I used to run, at the gym. Then I stopped.
I used to run, during lunchtimes at work, then I moved jobs, and cycled a lot instead.
Now I work at home, and cycling doesn’t seem like it delivers enough exercise benefit for the time I have, so I run again.
I started from a position of fairly good fitness. I had been cycling to work for years, but perhaps that didn’t help – it turns out that the muscles involved in cycling and those involved in running might all be located in the legs, but it certainly felt like brand new pain.
In the first runs, and all of them since, I used Runkeeper on my phone. It has a mode where you can set custom workouts, and it will beep at you when it’s time to change pace. I started off with intervals, 1km “steady” and 0.25 km “slow”, and repeated that four times, mostly running laps round a playing field near the house so I could stop if or when I couldn’t do any more.
That first run took me 35 minutes, to cover 5km. It was August 2015. I did that interval pattern once a week for a few weeks, then decided that wasn’t enough to make progress. By that point my legs and lungs had got the idea so I experimented with dropping the intervals and just running. I told myself I’d walk for a minute or so if I needed to, but I didn’t need to. My first continuous 5km run (well, slightly over) took 32 minutes.
I stepped up to two runs a week after that, and noticed some improvements to my pace. By the middle of October I was down to 27 minutes for 5km. At this point I’d decided that I wanted to run a 25 minute 5km, mostly because I like round numbers. As motivation, I decided that if I could crack that pace, I’d buy myself an Apple Watch, and after that I’d only get even better because hey, imagine having your pace continuously available!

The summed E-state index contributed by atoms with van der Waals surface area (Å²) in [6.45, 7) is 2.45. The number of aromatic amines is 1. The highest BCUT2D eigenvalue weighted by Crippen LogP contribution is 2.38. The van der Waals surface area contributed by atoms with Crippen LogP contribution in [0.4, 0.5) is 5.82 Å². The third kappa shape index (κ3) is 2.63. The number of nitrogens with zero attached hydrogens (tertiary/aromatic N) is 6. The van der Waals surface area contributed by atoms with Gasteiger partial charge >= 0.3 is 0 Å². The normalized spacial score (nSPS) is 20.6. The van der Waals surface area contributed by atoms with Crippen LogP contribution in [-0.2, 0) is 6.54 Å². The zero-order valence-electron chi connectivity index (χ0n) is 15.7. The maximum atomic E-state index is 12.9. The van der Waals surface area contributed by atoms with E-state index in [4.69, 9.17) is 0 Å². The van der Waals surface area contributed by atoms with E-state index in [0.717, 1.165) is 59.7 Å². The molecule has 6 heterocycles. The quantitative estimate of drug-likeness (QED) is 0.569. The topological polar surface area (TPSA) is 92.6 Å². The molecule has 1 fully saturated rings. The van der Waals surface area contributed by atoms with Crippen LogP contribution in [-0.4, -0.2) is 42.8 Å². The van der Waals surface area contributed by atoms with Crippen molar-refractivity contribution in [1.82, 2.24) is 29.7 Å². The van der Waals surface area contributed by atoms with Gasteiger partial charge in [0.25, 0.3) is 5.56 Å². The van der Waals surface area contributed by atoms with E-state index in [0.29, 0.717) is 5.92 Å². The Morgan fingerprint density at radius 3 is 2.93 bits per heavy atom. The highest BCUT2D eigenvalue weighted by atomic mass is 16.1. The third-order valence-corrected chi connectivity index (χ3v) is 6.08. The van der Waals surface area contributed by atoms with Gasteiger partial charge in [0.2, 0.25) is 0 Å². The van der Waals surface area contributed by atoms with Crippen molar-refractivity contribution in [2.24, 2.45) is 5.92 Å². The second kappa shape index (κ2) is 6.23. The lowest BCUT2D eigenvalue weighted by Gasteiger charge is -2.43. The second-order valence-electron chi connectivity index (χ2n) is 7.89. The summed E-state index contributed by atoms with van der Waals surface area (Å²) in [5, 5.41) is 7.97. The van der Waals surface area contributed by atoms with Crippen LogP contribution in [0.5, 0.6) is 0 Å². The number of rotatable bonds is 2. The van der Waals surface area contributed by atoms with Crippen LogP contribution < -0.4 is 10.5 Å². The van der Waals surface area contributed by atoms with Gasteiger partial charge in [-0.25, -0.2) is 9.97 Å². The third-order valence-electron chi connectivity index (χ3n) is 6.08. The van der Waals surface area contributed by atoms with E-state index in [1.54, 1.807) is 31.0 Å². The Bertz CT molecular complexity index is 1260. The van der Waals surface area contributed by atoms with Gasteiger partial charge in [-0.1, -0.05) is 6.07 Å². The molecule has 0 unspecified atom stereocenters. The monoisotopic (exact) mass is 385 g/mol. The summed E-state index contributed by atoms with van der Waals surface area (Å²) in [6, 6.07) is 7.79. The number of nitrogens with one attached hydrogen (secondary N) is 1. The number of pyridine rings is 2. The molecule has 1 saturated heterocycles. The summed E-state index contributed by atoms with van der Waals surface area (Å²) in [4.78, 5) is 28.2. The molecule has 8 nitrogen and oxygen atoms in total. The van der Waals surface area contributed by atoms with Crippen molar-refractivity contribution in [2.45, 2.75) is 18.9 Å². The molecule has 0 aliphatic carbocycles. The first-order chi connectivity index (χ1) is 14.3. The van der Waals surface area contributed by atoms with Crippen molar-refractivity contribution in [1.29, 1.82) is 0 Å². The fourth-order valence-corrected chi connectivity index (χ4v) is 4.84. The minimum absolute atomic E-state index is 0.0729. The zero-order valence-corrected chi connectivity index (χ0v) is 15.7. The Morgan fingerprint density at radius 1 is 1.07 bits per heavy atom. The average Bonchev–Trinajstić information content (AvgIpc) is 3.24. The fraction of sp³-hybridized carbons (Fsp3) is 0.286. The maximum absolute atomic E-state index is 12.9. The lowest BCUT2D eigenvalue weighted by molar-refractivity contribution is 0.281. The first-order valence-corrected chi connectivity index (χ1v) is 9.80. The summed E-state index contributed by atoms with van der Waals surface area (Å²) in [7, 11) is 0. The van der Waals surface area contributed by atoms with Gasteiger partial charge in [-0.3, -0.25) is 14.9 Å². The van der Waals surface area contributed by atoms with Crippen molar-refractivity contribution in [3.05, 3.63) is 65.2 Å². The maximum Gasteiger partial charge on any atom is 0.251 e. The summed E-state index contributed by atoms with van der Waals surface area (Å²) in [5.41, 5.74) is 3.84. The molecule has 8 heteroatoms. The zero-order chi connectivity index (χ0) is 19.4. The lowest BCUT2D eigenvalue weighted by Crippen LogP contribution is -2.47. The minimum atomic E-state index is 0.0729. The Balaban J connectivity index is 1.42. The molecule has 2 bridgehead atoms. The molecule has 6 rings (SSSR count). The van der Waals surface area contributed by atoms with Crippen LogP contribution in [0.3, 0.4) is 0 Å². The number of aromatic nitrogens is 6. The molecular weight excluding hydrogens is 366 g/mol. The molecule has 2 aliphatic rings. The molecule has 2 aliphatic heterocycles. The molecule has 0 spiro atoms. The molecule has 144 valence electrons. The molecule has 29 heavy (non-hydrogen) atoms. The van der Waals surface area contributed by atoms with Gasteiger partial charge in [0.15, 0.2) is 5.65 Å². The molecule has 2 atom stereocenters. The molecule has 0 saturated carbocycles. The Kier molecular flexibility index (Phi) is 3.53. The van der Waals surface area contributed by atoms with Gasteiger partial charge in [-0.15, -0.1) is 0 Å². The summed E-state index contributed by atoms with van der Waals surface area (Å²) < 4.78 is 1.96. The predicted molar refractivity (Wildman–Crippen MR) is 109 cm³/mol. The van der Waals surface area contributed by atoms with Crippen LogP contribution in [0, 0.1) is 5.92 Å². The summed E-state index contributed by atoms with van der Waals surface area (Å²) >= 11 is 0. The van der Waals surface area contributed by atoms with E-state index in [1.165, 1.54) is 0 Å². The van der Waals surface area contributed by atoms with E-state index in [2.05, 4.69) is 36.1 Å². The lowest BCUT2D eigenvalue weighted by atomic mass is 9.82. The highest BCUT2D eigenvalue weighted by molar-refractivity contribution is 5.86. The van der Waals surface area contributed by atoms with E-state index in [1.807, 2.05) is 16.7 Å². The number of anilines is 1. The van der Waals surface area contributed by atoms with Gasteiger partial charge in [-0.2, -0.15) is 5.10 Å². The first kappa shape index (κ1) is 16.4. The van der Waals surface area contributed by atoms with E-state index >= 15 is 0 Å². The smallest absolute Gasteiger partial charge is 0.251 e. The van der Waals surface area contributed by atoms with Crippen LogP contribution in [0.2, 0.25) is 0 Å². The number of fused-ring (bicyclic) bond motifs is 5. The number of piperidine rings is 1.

I went back to intervals, this time 0.75km steady and 0.25km fast. To my surprise, the first time I did this I took a minute off my time! Now I was only one minute away! To my even greater surprise, my very next interval run got me under (just under) a 25 minute 5km. I duly bought my Apple Watch and I’m very pleased with it, but I never look at it when running, only to start and stop the workout, which is much easier than doing so on the phone then wrestling it into the arm holster. It does feel a bit ridiculous running about with a thousand pounds worth of gadgets strapped to my left arm, but that’s something of a first world problem.
These high speed intervals were hard work and not too enjoyable, so since then I’ve settled back into regular 5km runs, usually around 26 minutes, though I have managed one or two 25 minute times, and the occasional longer (7-10km) run if I feel I have a bit more time.
It’s definitely ingrained in my weekly routine now, and I miss it if I haven’t done one for a while. It even helps with work – I’ve had so many aha moments when running along, not really thinking about anything. In fact, I probably value the brain-emptying inner calmness I get whilst running as highly as any of the fitness benefits. It’s the cheapest, easiest way of getting a decent block of exercise into your day.
Now go and run somewhere!